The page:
Rescue of an Unconscious Diver

Dive accidents are rare events, but they do happen. When divers become unconscious underwater, they face an incredibly high risk of injury or death. In these situations, the victim’s fellow divers must draw on their strength, training and intelligence to bring about the best possible conclusion to the emergency. Rescues of unconscious divers are very complicated events, and even perfect, by-the-book rescue attempts by the most well-trained people frequently result in poor outcomes.

There are many reasons why a diver might lose consciousness underwater. It may result from a lack of oxygen (hypoxia), a medical emergency such as a heart attack, an excess of carbon dioxide (hypercapnia) or an excess of oxygen (oxygen toxicity). One thing these situations have in common is the need to get the diver out of the water and into the hands of qualified medical professionals as quickly as possible.


In 2007 the Undersea and Hyperbaric Medical Society (UHMS) Diving Committee was asked to review the practices being taught for in-water resuscitation. Our committee, chaired by Dr. Simon Mitchell, is comprised of an international team of experts in diving and hyperbaric medicine.

The now defunct YMCA Scuba Program had requested guidance following new recommendations that appeared in the 2005 American Heart Association’s Emergency Cardiac Care standards, which emphasized compressions during cardiopulmonary resuscitation (CPR). Confusion was arising during courses and training drills about the administration of ventilations (rescue breaths) while on the surface with a victim. The scope of this review was expanded at the request of the scientific diving community as well as committee member Jarrod Jablonski of the Global Underwater Explorers (GUE) training agency. Jablonski requested a more detailed review that included consideration of oxygen toxicity events.


The review was drafted primarily by Drs. Simon Mitchell and Michael Bennett. The reviewers first identified the questions to be addressed and then conducted an exhaustive literature review to identify the best possible evidence to support the committee’s conclusions. In situations where supporting literature or case histories were not available, committee consensus was reported.

Our team used the Professional Association of Diving Instructors (PADI) Rescue Diver Manual as a starting point for the expected behavior of a rescue diver assisting a victim. Rescues were analyzed and reviewed in three phases: 1. preparation for ascent to the surface, 2. retrieval of the victim to the surface, and 3. procedures for the care of the victim at the surface. Special considerations for victims found with a rebreather were reviewed for each of these phases.


The submerged-diver-rescue decision tree is a graphical representation of the various points the committee addressed. In the initial phase, the discussion focused on what to do if the regulator or rebreather mouthpiece had come out of the diver’s mouth and, if it was still in place, whether the diver was experiencing a convulsion. For the ascent phase it was noted that the best ascent rate for the victim may be “as fast as possible,” but that might conflict with what is safe for the rescuer. In some cases, the rescuer might have a decompression obligation, and a direct ascent could place him or her at considerable risk. In such cases it might be necessary to make the victim positively buoyant and send him unassisted to the surface. Once the victim is on the surface and positively buoyant, the rescuer must then promptly assess the need for rescue breaths and quick egress from the water.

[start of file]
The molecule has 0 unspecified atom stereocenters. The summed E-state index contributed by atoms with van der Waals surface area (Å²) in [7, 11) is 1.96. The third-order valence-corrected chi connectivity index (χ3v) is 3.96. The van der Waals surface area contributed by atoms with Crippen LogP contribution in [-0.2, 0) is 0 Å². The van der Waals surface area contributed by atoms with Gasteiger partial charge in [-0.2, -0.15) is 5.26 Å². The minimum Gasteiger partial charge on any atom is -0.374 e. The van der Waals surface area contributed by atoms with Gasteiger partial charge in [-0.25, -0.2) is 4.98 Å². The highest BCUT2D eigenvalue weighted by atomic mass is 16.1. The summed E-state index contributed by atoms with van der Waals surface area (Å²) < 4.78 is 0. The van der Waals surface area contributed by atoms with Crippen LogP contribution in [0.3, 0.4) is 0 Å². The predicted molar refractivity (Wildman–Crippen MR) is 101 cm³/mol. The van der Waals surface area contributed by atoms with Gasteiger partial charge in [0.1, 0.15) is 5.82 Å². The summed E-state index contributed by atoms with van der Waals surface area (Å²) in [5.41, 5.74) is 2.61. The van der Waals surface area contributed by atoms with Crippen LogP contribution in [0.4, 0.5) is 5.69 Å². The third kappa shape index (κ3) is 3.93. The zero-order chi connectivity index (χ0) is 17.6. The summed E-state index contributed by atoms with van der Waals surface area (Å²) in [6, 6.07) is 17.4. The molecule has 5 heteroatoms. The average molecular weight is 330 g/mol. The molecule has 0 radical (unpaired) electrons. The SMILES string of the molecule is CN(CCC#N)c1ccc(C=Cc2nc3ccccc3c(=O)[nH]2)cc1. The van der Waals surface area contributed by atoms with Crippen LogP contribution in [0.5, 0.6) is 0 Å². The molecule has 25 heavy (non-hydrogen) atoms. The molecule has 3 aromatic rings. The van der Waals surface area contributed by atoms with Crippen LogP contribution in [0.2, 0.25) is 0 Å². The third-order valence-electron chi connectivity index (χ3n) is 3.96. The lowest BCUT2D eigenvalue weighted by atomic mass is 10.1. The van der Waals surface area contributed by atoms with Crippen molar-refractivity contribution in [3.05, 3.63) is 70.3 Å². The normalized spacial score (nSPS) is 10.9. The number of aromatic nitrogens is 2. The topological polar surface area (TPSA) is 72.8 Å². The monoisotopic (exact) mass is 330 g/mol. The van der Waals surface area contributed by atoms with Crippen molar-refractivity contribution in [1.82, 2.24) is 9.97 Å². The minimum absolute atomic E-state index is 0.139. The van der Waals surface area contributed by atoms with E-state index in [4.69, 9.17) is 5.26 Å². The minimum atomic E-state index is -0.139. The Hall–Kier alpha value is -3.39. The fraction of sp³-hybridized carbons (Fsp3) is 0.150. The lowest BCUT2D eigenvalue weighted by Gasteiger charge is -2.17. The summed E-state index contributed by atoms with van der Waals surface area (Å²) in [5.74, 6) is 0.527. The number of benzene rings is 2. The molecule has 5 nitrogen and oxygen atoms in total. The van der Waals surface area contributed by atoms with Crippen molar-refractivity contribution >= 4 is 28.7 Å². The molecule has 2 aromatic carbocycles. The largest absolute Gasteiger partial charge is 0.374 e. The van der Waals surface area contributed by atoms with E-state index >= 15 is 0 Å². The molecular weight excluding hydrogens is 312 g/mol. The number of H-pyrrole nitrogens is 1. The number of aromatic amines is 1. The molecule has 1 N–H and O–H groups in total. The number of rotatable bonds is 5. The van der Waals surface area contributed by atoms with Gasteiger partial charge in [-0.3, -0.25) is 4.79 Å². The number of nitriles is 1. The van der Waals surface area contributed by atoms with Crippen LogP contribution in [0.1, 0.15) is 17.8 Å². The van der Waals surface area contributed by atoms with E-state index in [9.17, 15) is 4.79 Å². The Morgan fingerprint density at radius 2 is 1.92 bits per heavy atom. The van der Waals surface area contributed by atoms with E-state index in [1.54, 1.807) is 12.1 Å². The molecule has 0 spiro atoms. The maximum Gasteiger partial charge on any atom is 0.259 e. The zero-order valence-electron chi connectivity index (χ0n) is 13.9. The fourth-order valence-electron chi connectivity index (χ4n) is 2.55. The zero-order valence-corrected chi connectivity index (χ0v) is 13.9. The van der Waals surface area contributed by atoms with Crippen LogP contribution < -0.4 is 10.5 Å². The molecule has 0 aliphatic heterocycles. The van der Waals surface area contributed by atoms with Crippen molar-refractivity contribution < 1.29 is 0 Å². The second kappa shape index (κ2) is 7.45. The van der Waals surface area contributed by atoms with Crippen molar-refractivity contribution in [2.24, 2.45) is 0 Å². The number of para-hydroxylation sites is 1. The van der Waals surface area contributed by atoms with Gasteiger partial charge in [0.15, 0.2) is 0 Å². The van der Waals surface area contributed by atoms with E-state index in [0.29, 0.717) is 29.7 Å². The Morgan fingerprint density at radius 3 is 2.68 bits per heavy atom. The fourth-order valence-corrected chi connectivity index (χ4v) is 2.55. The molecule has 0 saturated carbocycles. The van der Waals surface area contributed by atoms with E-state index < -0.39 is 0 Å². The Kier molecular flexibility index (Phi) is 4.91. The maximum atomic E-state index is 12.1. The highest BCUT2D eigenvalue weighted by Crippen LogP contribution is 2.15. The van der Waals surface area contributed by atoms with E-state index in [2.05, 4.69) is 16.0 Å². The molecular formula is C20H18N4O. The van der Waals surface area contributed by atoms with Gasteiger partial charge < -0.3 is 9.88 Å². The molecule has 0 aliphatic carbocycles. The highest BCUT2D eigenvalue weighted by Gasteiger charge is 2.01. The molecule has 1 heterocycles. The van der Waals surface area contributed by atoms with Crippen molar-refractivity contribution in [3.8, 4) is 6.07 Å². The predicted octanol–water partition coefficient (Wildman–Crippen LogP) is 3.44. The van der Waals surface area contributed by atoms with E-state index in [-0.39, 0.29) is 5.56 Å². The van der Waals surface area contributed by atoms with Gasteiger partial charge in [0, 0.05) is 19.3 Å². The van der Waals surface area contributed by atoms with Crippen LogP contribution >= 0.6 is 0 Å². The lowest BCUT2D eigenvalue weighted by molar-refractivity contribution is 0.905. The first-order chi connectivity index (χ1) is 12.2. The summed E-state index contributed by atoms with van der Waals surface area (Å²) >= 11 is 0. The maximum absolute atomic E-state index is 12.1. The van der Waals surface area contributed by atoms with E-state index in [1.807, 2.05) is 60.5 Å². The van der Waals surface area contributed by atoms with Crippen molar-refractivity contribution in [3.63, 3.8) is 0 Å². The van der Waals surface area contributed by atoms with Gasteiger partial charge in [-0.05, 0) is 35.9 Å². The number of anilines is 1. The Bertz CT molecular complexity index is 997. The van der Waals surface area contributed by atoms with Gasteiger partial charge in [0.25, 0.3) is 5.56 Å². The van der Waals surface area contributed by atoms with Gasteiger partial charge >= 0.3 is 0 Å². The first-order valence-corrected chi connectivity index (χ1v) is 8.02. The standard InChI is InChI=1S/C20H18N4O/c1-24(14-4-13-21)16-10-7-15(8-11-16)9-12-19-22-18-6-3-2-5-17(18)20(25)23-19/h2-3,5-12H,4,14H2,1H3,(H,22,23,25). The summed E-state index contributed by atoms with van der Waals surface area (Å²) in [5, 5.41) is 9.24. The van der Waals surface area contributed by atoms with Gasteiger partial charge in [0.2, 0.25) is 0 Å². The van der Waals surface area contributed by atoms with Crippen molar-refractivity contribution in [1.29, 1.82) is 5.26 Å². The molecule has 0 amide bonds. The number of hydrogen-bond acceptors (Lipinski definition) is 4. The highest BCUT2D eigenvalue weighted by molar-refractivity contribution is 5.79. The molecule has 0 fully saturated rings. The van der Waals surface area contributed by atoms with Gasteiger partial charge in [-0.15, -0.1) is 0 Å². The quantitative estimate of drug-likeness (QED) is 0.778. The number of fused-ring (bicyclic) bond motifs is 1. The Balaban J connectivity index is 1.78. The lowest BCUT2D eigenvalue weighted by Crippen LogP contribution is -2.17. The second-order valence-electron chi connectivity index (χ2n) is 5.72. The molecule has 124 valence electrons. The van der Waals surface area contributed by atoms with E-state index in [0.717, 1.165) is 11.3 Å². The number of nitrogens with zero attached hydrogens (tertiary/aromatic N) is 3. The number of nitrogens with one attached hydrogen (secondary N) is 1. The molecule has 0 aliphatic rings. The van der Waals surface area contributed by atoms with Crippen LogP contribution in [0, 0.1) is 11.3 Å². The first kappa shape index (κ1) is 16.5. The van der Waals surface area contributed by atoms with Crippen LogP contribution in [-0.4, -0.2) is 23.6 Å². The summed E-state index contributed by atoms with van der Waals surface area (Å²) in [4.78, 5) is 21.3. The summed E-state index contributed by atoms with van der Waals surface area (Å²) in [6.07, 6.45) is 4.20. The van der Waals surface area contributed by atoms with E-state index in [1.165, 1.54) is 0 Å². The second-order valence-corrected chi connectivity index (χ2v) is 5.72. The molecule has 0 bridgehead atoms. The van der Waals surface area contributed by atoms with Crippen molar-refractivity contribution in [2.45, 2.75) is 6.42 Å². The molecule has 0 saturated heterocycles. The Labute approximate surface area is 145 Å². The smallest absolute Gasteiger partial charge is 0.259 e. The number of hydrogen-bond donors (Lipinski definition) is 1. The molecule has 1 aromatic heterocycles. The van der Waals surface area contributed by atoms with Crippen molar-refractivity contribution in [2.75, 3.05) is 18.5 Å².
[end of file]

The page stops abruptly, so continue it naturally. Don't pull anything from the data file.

Graph of what to do with an unconscious person

The application of this decision tree depends on the rescuer having the appropriate foundational knowledge and experience of formal diver-rescue training. (It is never too late to learn new skills or practice old ones.)

It is completely appropriate for rescuers to ensure their own safety when using these recommendations. The degree of risk you are willing to assume to help another is something only you can determine. Keep in mind that a safety stop is only a recommendation following a no-decompression dive and should not be considered a decompression obligation.

The committee doubts the recent changes to CPR instruction are relevant to submerged-diver rescue. In a dive accident that includes respiratory arrest, there could be a variable period of time in which rescue breaths may prevent the accident from progressing to cardiac arrest. This is because the respiratory arrest in a dive accident is likely due to a lack of oxygen (asphyxia).

Our committee appreciates that there are circumstances that aren’t adequately accounted for in these guidelines; the intention is to provide guidance that is not overly complicated. These should not be considered immutable rules for all situations.


This intensive, evidence-based review of diver-rescue procedures has already begun to have an impact on the diving community. The GUE training standards have been amended to include guidance provided by this effort.


Mitchell, Simon J; Bennett, Michael H; Bird, Nick; Doolette, David J; Hobbs, Gene W; Kay, Edward; Moon, Richard E; Neuman, Tom S; Vann, Richard D; Walker, Richard; Wyatt, H Alan (2012). “Recommendations for rescue of a submerged unresponsive compressed-gas diver.” Undersea and Hyperbaric Medicine 39 (6): 1099–1108.

© Alert Diver — Q4 Fall 2013